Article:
None of this contradicts what I said in the article.

    Secondly, let's stop saying "man's reason." That denies God's creative aspect of reason. God gave humans reason to use. To call it "man's reason" is to deny Him this creation.
    He didn't call man's wisdom or reason useless. It has it's place. Knowing God is far more an issue of the heart than it is of the mind. He even tells us repeatedly to seek wisdom in proverbs. But there is a way that seems right to man, that is what we refer to as man's reason.

    AK, that's the biggest issue I have with the premise. It seems to bypass the heart and go straight for the mind. The mind follows the heart not the other way around. When one's heart is right, and the light of God shines in it, then he can renew his mind. But without a heart that desires renewal, the mind won't even care.

    Leave a comment:


  • apothanein kerdos
    replied
    I was asking myself, "Why is this in the controversial section?" If reason is the antithesis of irrationality, I would think all Christians would be in favor of it.

    AK, I would use this opportunity to tighten up your definitions in case there are any closet Van Till readers who might read your paper. It would appear as if the term "reason" has a connotation you didn't intend. As some have already said, reason might be an essential, necessary part of belief, but it isn't adequate by itself. As any Van Tillian will tell you, a person can not come to belief unless the Holy Spirit opens his eyes.

    I don't agree with Van Till's Presuppositional Apologetics, but I think, in general, folks are right to point out, as you also have done, that the Holy Spirit must play a role in our coming to truth.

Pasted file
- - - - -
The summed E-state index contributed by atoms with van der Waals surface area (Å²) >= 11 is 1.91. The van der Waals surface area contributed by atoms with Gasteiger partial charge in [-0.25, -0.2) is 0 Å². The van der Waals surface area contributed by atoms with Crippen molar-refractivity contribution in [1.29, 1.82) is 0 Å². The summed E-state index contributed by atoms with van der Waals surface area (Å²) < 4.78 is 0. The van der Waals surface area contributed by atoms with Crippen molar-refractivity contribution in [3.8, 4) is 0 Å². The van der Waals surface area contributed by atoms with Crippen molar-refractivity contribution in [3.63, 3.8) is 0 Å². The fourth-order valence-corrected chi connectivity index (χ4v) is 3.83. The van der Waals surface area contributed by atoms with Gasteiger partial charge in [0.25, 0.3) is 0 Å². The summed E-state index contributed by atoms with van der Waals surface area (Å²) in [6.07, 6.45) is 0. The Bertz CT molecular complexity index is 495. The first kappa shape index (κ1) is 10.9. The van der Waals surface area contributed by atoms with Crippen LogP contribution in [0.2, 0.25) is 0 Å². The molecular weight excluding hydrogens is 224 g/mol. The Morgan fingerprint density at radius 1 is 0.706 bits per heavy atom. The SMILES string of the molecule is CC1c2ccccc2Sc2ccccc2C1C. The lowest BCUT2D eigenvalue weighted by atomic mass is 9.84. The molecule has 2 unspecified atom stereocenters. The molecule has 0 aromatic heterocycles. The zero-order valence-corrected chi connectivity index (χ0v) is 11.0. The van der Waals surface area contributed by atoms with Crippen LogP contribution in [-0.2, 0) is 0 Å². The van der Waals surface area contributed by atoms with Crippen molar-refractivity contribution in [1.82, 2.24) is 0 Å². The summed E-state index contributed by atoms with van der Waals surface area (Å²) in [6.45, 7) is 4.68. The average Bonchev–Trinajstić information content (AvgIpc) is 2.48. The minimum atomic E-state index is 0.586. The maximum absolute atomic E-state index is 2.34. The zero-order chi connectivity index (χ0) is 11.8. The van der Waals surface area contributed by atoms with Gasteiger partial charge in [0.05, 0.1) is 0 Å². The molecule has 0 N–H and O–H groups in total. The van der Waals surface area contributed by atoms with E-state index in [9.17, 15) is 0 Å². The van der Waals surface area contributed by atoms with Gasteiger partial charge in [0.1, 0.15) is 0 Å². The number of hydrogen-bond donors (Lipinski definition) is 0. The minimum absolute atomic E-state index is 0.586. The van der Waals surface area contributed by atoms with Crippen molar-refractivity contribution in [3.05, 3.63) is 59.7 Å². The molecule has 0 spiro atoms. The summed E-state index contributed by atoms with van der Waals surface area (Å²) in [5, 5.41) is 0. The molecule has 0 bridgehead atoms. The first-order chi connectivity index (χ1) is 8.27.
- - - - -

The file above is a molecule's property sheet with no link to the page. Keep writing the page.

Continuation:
I'm laughing because I'm currently re-reading Van Til's The Defense of the Faith. Just ironic.

    It's controversial because most of the evangelical church has - understandably - fallen into the fideistic trap of faith. You have to figure, what average layperson knows (or even cares to know) the nuanced difference between Nihilism and Existentialism? Who cares to know about the various debates among Trinitarians on the nature of the Trinity?

    In fact, the above simply aren't important to the layperson. The scientific details of intelligent design, as an example, aren't important to me simply because I'm not a scientist. I understand the broad gist of the argument, but ask me to begin to explain the deep scientific details and I can't.

    Part of the reason we are so fideistic and anti-intellectual is because, as a church of laypeople, we have buried our heads in the sand against all these intellectual attacks. Now, building our intellect is the job of all believers - this is clear in Scripture - but specializing in certain fields is not.